Under hypoxic conditions, the oxygen enhancement effect is lost and cells become more radioresistant. Although the absence of oxygen is the major factor inducing radioresistance under hypoxic conditions, there is increasing evidence that signalling pathways activated under hypoxia may modulate cancer cell radioresistance.

Some investigators have addressed the molecular mechanisms involved in resistance to radiotherapy in EC, including progesterone receptor (PR) expression and a single specific polymorphism in the gene coding for PR (so-called PROGINS allele). De-novo MLH-1 promoter methylation is found occasionally during EC progression in patients receiving radiotherapy.

By comparing immunohistochemically tissue microarrays from post-radiation recurrences of EC and a group of primary EC, interesting information has been obtained regarding the mechanisms of radioresistance. It has been shown that post-radiation recurrences exhibited increased expression of beta-catenin.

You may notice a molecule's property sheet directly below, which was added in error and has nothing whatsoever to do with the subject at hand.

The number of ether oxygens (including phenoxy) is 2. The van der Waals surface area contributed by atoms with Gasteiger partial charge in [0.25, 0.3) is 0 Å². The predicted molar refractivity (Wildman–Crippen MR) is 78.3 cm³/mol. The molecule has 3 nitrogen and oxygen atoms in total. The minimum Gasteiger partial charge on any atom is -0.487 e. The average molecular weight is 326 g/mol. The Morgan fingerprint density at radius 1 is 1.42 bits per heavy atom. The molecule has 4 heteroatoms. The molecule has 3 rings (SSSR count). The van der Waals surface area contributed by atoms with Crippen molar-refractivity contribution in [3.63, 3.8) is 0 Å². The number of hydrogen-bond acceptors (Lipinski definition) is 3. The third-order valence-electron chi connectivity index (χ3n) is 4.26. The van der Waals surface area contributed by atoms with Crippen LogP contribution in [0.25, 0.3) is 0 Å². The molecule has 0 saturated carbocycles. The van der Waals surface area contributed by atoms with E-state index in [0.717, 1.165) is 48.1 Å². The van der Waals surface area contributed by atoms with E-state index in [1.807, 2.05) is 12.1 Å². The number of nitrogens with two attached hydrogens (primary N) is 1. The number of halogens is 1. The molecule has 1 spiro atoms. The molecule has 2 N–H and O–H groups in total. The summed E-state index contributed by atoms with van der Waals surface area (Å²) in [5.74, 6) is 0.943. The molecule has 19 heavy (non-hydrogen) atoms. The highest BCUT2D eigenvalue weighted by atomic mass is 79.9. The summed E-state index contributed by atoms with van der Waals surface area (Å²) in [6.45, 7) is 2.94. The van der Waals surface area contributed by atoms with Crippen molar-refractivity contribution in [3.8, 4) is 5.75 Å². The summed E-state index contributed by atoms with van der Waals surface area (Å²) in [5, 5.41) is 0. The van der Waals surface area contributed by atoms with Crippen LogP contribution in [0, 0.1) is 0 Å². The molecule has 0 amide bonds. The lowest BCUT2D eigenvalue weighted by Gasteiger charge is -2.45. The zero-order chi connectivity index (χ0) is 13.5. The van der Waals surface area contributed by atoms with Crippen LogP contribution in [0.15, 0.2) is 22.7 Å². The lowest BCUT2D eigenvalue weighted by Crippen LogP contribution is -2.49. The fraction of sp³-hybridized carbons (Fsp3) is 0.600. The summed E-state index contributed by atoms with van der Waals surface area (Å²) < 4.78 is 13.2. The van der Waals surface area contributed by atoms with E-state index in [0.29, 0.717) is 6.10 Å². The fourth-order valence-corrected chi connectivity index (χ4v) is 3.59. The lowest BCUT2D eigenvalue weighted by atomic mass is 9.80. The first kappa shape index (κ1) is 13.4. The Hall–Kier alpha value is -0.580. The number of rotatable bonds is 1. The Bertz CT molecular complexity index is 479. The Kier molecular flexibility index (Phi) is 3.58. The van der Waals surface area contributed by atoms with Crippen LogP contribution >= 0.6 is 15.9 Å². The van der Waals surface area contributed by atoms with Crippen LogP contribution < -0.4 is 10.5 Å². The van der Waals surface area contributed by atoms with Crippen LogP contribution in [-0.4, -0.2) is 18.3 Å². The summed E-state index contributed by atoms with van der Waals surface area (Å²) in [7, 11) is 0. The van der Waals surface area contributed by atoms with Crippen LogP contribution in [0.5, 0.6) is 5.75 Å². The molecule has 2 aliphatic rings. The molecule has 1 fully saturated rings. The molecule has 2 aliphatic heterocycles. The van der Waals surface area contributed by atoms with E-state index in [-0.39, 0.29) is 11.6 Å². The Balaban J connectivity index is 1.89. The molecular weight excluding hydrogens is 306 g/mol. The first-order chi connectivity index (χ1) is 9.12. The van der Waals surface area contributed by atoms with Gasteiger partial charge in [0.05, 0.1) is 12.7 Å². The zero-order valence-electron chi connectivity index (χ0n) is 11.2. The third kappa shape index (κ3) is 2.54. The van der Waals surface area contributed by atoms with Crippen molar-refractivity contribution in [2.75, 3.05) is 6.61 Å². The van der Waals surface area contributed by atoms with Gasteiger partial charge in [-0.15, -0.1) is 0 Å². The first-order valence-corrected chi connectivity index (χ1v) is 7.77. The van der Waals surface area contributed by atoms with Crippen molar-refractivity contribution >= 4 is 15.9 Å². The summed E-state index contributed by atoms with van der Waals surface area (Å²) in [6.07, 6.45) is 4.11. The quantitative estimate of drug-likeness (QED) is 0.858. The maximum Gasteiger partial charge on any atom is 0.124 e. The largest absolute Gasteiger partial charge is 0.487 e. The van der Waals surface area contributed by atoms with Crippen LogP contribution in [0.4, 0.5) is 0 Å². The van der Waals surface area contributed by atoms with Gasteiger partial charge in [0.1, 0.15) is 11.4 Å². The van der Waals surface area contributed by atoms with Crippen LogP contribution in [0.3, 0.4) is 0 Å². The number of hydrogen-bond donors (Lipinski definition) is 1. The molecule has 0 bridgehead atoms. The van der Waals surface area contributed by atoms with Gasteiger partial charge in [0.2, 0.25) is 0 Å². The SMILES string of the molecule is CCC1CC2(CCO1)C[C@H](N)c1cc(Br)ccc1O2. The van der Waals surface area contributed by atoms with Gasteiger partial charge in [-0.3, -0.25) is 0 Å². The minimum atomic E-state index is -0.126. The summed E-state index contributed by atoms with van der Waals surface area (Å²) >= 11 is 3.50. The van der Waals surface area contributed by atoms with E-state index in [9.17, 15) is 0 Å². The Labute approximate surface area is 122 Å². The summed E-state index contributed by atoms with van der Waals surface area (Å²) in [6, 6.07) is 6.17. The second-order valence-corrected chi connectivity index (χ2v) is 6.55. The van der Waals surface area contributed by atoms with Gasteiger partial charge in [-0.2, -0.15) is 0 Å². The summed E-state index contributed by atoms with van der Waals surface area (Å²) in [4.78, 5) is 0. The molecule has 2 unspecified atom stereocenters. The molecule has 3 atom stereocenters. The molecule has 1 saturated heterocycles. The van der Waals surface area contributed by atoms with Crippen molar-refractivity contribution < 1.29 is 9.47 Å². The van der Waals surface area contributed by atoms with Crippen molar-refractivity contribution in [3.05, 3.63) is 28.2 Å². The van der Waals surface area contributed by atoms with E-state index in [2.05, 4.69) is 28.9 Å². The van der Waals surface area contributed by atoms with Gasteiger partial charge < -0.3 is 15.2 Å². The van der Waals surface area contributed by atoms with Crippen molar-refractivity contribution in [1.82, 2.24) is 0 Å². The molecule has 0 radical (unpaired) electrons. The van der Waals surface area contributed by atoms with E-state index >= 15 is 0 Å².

Recent work has revealed hypoxia-induced beta-catenin nuclear translocation in EC Ishikawa and HEC-1A cell lines. Moreover, hypoxia induces an increase in TCF-4 reporter (Wnt reporter) activity in both endometrial cell lines.

Hypoxia-inducible factor 1-alpha (HIF-1α) is another candidate that could confer radioresistance to EC cells. HIF-1 is the most important mediator of hypoxia, as it controls the expression of more than 100 genes. It has been shown recently that HIF-1α expression increases in post-radiation recurrences compared to primary EC. HIF-1α controls the classical NF-κB activation pathway and survival under hypoxia through RelA (p65) nuclear accumulation. Possibly, HIF-1α expression results in increased radioresistance.


- Molecular pathology of endometrial carcinoma. Matias-Guiu X, Prat J.
Histopathology. 2013 Jan;62(1):111-23. doi : 10.1111/his.12053 PMID: 23240673


- Molecular pathology of endometrial carcinoma. Matias-Guiu X, Prat J.
Histopathology. 2013 Jan;62(1):111-23. doi : 10.1111/his.12053 Review.
PMID: 23240673

- Endometrial carcinoma: molecular alterations involved in tumor development and progression. Yeramian A, Moreno-Bueno G, Dolcet X, Catasus L, Abal M, Colas E, Reventos J, Palacios J, Prat J, Matias-Guiu X. Oncogene. 2013 Jan 24;32(4):403-13. doi : 10.1038/onc.2012.76 Epub 2012 Mar 19. Review. PMID: 22430211


Bokhman JV. Two pathogenetic types of endometrial carcinoma. Gynecol. Oncol. 1983; 15; 10–17.

Matias-Guiu X, Catasús L, Bussaglia E et al. Molecular pathology of endometrial hyperplasia and carcinoma. Hum. Pathol. 2001; 32; 569–577.